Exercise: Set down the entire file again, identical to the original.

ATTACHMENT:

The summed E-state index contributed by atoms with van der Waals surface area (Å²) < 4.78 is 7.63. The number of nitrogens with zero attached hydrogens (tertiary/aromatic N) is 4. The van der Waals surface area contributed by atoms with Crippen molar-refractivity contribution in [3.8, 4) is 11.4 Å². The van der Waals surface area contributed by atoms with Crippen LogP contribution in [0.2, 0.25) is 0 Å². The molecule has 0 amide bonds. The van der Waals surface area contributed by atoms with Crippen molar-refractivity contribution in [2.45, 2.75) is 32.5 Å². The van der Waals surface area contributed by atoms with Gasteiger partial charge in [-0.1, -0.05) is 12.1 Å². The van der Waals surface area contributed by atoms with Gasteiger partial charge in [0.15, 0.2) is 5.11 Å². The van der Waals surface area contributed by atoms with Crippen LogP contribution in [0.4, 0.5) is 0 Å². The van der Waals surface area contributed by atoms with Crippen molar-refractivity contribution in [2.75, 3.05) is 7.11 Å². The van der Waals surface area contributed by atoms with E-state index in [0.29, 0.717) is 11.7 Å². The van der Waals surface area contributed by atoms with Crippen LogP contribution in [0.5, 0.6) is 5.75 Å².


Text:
The summed E-state index contributed by atoms with van der Waals surface area (Å²) < 4.78 is 7.63. The number of nitrogens with zero attached hydrogens (tertiary/aromatic N) is 4. The van der Waals surface area contributed by atoms with Crippen molar-refractivity contribution in [3.8, 4) is 11.4 Å². The van der Waals surface area contributed by atoms with Crippen LogP contribution in [0.2, 0.25) is 0 Å². The molecule has 0 amide bonds. The van der Waals surface area contributed by atoms with Crippen molar-refractivity contribution in [2.45, 2.75) is 32.5 Å². The van der Waals surface area contributed by atoms with Gasteiger partial charge in [-0.1, -0.05) is 12.1 Å². The van der Waals surface area contributed by atoms with Gasteiger partial charge in [0.15, 0.2) is 5.11 Å². The van der Waals surface area contributed by atoms with Crippen LogP contribution in [0.4, 0.5) is 0 Å². The van der Waals surface area contributed by atoms with Crippen molar-refractivity contribution in [2.75, 3.05) is 7.11 Å². The van der Waals surface area contributed by atoms with E-state index in [0.29, 0.717) is 11.7 Å². The van der Waals surface area contributed by atoms with Crippen LogP contribution in [0.5, 0.6) is 5.75 Å².